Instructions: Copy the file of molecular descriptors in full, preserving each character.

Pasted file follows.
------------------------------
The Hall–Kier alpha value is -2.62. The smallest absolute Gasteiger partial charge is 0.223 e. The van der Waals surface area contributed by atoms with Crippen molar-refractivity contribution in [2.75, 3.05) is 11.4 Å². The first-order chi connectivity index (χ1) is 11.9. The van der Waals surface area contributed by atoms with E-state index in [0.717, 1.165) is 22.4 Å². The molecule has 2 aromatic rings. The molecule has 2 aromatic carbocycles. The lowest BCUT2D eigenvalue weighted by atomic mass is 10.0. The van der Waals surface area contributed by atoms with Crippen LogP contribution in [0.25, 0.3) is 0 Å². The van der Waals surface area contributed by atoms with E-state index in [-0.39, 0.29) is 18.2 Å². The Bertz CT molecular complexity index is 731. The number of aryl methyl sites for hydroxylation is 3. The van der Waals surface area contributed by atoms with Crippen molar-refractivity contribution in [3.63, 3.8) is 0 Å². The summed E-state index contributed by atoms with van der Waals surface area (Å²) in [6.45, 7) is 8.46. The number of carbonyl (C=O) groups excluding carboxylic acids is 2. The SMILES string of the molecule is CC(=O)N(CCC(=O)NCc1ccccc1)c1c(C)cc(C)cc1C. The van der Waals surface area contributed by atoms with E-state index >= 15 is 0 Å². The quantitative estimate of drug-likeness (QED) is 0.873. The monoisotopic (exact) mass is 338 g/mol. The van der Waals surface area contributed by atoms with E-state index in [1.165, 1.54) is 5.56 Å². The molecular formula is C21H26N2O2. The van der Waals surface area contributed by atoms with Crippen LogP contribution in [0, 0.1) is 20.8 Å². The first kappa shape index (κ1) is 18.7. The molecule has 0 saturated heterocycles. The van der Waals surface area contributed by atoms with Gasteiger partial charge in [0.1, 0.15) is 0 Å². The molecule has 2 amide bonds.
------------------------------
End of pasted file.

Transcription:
The Hall–Kier alpha value is -2.62. The smallest absolute Gasteiger partial charge is 0.223 e. The van der Waals surface area contributed by atoms with Crippen molar-refractivity contribution in [2.75, 3.05) is 11.4 Å². The first-order chi connectivity index (χ1) is 11.9. The van der Waals surface area contributed by atoms with E-state index in [0.717, 1.165) is 22.4 Å². The molecule has 2 aromatic rings. The molecule has 2 aromatic carbocycles. The lowest BCUT2D eigenvalue weighted by atomic mass is 10.0. The van der Waals surface area contributed by atoms with Crippen LogP contribution in [0.25, 0.3) is 0 Å². The van der Waals surface area contributed by atoms with E-state index in [-0.39, 0.29) is 18.2 Å². The Bertz CT molecular complexity index is 731. The number of aryl methyl sites for hydroxylation is 3. The van der Waals surface area contributed by atoms with Crippen molar-refractivity contribution in [3.63, 3.8) is 0 Å². The summed E-state index contributed by atoms with van der Waals surface area (Å²) in [6.45, 7) is 8.46. The number of carbonyl (C=O) groups excluding carboxylic acids is 2. The SMILES string of the molecule is CC(=O)N(CCC(=O)NCc1ccccc1)c1c(C)cc(C)cc1C. The van der Waals surface area contributed by atoms with E-state index >= 15 is 0 Å². The quantitative estimate of drug-likeness (QED) is 0.873. The monoisotopic (exact) mass is 338 g/mol. The van der Waals surface area contributed by atoms with E-state index in [1.165, 1.54) is 5.56 Å². The molecular formula is C21H26N2O2. The van der Waals surface area contributed by atoms with Crippen LogP contribution in [0, 0.1) is 20.8 Å². The first kappa shape index (κ1) is 18.7. The molecule has 0 saturated heterocycles. The van der Waals surface area contributed by atoms with Gasteiger partial charge in [0.1, 0.15) is 0 Å². The molecule has 2 amide bonds.